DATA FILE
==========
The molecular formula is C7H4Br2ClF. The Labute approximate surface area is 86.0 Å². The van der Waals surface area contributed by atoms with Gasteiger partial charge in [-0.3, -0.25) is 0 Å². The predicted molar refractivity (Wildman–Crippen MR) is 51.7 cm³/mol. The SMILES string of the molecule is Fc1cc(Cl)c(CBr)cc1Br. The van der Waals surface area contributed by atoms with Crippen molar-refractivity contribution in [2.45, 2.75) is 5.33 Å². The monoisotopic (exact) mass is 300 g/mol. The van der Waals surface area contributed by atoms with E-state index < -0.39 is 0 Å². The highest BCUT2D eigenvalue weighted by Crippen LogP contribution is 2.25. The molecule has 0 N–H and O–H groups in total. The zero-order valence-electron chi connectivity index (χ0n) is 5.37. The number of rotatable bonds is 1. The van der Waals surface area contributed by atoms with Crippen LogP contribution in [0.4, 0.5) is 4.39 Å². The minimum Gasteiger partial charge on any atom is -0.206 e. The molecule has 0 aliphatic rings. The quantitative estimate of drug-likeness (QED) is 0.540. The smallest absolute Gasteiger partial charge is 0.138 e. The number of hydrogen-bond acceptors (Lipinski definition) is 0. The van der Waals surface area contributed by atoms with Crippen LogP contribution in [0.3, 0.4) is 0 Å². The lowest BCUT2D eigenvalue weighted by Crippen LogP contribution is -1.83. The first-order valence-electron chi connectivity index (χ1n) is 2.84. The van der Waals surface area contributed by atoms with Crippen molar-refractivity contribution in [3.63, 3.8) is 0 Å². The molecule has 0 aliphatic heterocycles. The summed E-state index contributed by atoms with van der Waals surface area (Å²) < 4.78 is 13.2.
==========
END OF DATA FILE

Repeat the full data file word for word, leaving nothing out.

The molecular formula is C7H4Br2ClF. The Labute approximate surface area is 86.0 Å². The van der Waals surface area contributed by atoms with Gasteiger partial charge in [-0.3, -0.25) is 0 Å². The predicted molar refractivity (Wildman–Crippen MR) is 51.7 cm³/mol. The SMILES string of the molecule is Fc1cc(Cl)c(CBr)cc1Br. The van der Waals surface area contributed by atoms with Crippen molar-refractivity contribution in [2.45, 2.75) is 5.33 Å². The monoisotopic (exact) mass is 300 g/mol. The van der Waals surface area contributed by atoms with E-state index < -0.39 is 0 Å². The highest BCUT2D eigenvalue weighted by Crippen LogP contribution is 2.25. The molecule has 0 N–H and O–H groups in total. The zero-order valence-electron chi connectivity index (χ0n) is 5.37. The number of rotatable bonds is 1. The van der Waals surface area contributed by atoms with Crippen LogP contribution in [0.4, 0.5) is 4.39 Å². The minimum Gasteiger partial charge on any atom is -0.206 e. The molecule has 0 aliphatic rings. The quantitative estimate of drug-likeness (QED) is 0.540. The smallest absolute Gasteiger partial charge is 0.138 e. The number of hydrogen-bond acceptors (Lipinski definition) is 0. The van der Waals surface area contributed by atoms with Crippen LogP contribution in [0.3, 0.4) is 0 Å². The lowest BCUT2D eigenvalue weighted by Crippen LogP contribution is -1.83. The first-order valence-electron chi connectivity index (χ1n) is 2.84. The van der Waals surface area contributed by atoms with Crippen molar-refractivity contribution in [3.63, 3.8) is 0 Å². The molecule has 0 aliphatic heterocycles. The summed E-state index contributed by atoms with van der Waals surface area (Å²) < 4.78 is 13.2.